The equestrian statue was then moved
The equestrian statue was then moved from the showcase in the Capitoline Museum to the new Hall of the Giardino Romano on December 12, 2005, ten days before the opening of the new Hall, on December 22 (Figure 14).The transfer was not made public to prevent dangerous crowds, which could have endangered the precious monument. The horse was placed on a trestle upon a truck, which brought it vegf inhibitor from the New Museum to Via del Tempio di Giove in a few minutes. Here a crane heaved the horse and placed it in the Giardino Caffarelli. The statue of the Emperor was subjected to the same procedure, although it was secured with a harness and temporarily placed in the Galleria degli Horti.
A more difficult task was yet to come: the horse was to be placed on a steel pedestal inside the Hall. However, given that the horse rested on three points holding a precarious balance, special hinges to balance its weight were devised by the Science and Technology Research Center for the Preservation of the Historical and Architectural Heritage of the Sapienza University of Rome. A slight mistake in the harnessing process or minor oscillations of the statue could have caused irreparable damage to it. Moments of great tension and emotion occurred for those who participated to the operation, but once the horse was placed, the statue of Marcus Aurelius could finally be mounted on it again (Giuliani, 2005a, 2005b).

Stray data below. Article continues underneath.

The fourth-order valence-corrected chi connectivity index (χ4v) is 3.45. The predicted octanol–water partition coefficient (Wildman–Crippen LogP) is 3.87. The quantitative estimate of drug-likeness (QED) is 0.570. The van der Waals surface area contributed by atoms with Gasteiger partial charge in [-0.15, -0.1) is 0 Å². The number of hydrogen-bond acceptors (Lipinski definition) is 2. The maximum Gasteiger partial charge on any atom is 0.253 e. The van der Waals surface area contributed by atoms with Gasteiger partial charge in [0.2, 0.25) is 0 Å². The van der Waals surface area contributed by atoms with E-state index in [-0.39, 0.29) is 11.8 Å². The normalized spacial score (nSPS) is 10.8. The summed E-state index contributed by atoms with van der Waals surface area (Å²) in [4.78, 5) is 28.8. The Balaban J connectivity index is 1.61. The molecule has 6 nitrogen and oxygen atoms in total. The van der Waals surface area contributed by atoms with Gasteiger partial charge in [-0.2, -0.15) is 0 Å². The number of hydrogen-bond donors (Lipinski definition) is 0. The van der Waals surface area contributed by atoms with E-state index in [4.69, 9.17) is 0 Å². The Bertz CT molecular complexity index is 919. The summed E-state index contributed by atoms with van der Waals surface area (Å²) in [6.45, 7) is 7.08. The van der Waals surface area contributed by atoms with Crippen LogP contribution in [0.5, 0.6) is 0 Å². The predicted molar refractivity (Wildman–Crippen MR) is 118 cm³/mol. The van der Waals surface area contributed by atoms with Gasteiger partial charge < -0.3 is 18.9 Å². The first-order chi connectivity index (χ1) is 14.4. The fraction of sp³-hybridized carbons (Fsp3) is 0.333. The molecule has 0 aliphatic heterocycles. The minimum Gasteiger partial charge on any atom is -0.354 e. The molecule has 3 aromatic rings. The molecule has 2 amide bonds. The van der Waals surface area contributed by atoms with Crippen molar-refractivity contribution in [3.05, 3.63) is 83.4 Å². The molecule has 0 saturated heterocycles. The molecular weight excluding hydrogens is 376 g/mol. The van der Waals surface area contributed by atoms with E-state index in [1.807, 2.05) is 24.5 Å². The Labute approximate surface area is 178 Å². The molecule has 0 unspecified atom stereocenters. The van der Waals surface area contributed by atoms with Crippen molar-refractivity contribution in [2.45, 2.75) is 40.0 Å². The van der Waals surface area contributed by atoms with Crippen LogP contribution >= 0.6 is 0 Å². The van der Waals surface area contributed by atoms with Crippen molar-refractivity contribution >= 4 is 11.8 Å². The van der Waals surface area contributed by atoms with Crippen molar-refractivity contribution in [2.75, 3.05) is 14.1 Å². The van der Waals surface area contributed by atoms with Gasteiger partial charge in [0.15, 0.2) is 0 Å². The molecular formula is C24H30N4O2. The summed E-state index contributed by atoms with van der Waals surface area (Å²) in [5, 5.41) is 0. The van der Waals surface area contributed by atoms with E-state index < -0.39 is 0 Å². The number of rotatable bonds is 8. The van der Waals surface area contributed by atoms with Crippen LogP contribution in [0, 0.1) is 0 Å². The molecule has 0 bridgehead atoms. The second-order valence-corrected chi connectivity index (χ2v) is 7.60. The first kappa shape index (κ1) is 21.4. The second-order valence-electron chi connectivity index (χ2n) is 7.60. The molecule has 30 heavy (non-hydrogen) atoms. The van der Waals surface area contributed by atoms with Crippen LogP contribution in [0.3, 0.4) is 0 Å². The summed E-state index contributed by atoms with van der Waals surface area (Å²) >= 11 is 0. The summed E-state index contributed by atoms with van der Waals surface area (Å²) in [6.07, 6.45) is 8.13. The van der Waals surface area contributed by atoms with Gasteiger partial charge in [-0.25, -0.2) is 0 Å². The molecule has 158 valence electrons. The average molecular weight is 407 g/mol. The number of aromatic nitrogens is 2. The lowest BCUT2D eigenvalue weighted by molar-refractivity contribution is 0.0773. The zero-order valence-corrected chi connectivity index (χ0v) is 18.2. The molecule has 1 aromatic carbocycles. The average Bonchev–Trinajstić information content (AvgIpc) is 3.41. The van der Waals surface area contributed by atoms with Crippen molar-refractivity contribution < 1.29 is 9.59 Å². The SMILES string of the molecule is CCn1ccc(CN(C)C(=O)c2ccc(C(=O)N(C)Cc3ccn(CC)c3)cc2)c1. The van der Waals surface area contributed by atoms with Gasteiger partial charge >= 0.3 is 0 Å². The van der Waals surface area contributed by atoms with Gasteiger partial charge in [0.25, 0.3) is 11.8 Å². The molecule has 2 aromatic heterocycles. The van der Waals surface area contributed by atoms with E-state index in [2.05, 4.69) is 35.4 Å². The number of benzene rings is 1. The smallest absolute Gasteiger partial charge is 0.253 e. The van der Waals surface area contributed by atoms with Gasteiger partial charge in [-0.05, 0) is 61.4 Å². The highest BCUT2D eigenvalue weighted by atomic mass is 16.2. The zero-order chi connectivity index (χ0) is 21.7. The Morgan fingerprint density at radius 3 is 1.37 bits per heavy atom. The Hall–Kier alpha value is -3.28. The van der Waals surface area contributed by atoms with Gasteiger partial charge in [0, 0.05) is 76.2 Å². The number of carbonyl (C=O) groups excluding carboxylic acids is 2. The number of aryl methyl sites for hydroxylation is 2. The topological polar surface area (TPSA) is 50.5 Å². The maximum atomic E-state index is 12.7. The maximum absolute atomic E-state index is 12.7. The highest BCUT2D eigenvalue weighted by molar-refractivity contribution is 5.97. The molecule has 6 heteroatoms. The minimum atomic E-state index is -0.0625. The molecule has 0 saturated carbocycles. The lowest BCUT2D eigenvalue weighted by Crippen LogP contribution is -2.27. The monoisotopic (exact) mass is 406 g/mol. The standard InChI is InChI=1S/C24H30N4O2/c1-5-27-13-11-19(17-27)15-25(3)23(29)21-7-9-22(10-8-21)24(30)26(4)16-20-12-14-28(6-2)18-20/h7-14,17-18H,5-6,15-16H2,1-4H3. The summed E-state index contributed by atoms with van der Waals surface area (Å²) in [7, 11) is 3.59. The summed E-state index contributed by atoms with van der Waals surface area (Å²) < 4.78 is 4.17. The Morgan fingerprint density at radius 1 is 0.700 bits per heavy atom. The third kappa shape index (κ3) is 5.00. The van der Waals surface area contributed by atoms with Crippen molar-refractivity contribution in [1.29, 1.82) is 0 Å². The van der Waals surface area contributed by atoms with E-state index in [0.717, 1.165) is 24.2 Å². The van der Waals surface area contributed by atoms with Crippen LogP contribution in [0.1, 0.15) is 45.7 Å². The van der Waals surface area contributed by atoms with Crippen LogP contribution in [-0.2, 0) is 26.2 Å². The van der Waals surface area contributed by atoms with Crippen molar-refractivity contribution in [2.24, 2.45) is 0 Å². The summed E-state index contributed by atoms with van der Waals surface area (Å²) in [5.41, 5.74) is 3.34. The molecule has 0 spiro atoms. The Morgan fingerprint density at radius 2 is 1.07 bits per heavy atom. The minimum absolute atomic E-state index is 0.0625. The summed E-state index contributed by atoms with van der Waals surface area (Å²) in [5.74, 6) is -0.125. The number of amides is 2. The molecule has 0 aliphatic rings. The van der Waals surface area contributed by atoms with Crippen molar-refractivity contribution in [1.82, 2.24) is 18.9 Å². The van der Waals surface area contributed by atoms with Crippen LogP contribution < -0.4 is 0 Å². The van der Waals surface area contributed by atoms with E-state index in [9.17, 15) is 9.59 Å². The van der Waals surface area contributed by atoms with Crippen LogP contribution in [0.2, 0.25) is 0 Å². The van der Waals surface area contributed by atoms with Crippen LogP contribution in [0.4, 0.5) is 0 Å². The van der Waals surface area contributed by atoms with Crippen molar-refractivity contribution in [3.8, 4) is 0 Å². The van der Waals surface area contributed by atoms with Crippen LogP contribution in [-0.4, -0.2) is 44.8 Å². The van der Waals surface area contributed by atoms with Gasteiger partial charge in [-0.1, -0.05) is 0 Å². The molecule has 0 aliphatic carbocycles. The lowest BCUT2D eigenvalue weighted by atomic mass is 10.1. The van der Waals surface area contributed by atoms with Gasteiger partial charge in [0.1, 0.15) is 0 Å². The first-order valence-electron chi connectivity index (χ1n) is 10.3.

The completion of the new Hall: 2002–2005 The new pedestal of the statue, designed by Francesco Stefanori, architect of the Municipal Superintendence to the Archaeological Heritage, consists of a long catwalk, 10m long and 3m wide, jutting from a sturdy pedestal starting from the stair-ramp around the Hall. Although this specific shape originated from the intention to avoid any imitation of Michelangelo׳s pedestal, shunning the possibility of any comparison, it was considered too emphatic and was not widely acclaimed. Indeed, it hinders a 360° view of the equestrian statue. The insufficient funds alloted by the Municipal Superintendence for the Archaeological Heritage, which are modest relative to the financial investments for monumental works conducted in the past decade or that are underway in Rome, impoverished the quality and the care of individual details. On the one hand, the restoration works of the archaic walls are commendable, along with the advanced technology that characterizes the steel-and-glass elements and the lighting system designed by Corrado Terzi, one of the most talented lighting engineers in Rome. On the other hand, the defective travertine ramp and the poor quality of the “battuto alla Veneziana” paving cannot be overlooked. Despite the many difficulties caused by changes in the Museum׳s programme and by the hostility of some political and administrative circles, the new Hall of the Marcus Aurelius is one of the most significant pieces of contemporary architecture in Rome and deserves a specific place in Michelangelo׳s Capitolium (Figures 15–20).The conservation of the foundation system of the Temple of Capitoline Jupiter, on which Carlo Aymonino devoted a great amount of work before passing away, leaving many ideas but no viable solution for the city of Rome, is bound to be the next step. The difficulties faced by Aymonino—a true challenge for anyone—is due to the presence of the Giardino Caffarelli and to the remains of the Palazzo, although deprived of its precious decorations. Indeed, microsporangia is bound to be a “tectonic” endeavour that will deeply transform the morphology of the place, unless it is confined to the foundations brought to light within the perimeter of the Palazzo. A virtual reconstruction of the Temple of Capitoline Jupiter will be impossible because of the lack of relics. In one of his last beautiful drawings, Aymonino evoked the presence of the Temple above the new Hall and over Michelangelo׳s Capitolium in a meta-historical vision, seemingly reaffirming that the memory of urban events depicting the history of a given site continues to influence its identity and its urban value, although tarnished by time (Strappa and Pullara, 2005; Bucci, 2005; Maestosi, 2005; Novelli, 2005).